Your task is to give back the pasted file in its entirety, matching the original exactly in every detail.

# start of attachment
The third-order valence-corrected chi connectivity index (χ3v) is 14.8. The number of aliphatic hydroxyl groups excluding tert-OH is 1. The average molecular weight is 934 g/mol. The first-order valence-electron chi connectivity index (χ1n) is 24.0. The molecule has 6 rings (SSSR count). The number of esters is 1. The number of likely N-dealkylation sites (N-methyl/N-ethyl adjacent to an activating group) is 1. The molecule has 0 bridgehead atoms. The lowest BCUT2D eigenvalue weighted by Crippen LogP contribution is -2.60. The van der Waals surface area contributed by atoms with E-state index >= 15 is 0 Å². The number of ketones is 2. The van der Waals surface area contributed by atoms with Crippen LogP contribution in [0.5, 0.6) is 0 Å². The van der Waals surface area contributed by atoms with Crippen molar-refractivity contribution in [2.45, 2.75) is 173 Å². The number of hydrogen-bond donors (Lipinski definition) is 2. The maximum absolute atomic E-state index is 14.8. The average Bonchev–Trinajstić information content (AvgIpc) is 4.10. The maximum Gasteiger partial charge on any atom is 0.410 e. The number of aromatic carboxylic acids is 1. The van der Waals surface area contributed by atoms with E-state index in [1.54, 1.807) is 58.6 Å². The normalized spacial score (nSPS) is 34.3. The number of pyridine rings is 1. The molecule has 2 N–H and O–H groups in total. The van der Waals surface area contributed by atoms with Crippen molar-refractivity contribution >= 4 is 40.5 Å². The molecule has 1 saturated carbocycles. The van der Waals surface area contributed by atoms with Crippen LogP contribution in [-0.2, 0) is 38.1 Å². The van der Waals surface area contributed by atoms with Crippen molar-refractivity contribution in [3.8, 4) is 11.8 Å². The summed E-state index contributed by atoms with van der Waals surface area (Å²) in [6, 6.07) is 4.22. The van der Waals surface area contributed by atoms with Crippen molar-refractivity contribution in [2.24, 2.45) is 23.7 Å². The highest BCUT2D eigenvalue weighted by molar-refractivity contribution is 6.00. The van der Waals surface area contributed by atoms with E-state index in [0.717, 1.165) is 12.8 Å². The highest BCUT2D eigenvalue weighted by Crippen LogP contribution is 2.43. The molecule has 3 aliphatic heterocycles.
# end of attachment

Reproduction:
The third-order valence-corrected chi connectivity index (χ3v) is 14.8. The number of aliphatic hydroxyl groups excluding tert-OH is 1. The average molecular weight is 934 g/mol. The first-order valence-electron chi connectivity index (χ1n) is 24.0. The molecule has 6 rings (SSSR count). The number of esters is 1. The number of likely N-dealkylation sites (N-methyl/N-ethyl adjacent to an activating group) is 1. The molecule has 0 bridgehead atoms. The lowest BCUT2D eigenvalue weighted by Crippen LogP contribution is -2.60. The van der Waals surface area contributed by atoms with E-state index >= 15 is 0 Å². The number of ketones is 2. The van der Waals surface area contributed by atoms with Crippen LogP contribution in [0.5, 0.6) is 0 Å². The van der Waals surface area contributed by atoms with Crippen molar-refractivity contribution in [2.45, 2.75) is 173 Å². The number of hydrogen-bond donors (Lipinski definition) is 2. The maximum absolute atomic E-state index is 14.8. The average Bonchev–Trinajstić information content (AvgIpc) is 4.10. The maximum Gasteiger partial charge on any atom is 0.410 e. The number of aromatic carboxylic acids is 1. The van der Waals surface area contributed by atoms with E-state index in [1.54, 1.807) is 58.6 Å². The normalized spacial score (nSPS) is 34.3. The number of pyridine rings is 1. The molecule has 2 N–H and O–H groups in total. The van der Waals surface area contributed by atoms with Crippen molar-refractivity contribution >= 4 is 40.5 Å². The molecule has 1 saturated carbocycles. The van der Waals surface area contributed by atoms with Crippen LogP contribution in [-0.2, 0) is 38.1 Å². The van der Waals surface area contributed by atoms with Crippen molar-refractivity contribution in [3.8, 4) is 11.8 Å². The summed E-state index contributed by atoms with van der Waals surface area (Å²) in [6, 6.07) is 4.22. The van der Waals surface area contributed by atoms with Crippen molar-refractivity contribution in [2.24, 2.45) is 23.7 Å². The highest BCUT2D eigenvalue weighted by molar-refractivity contribution is 6.00. The van der Waals surface area contributed by atoms with E-state index in [0.717, 1.165) is 12.8 Å². The highest BCUT2D eigenvalue weighted by Crippen LogP contribution is 2.43. The molecule has 3 aliphatic heterocycles.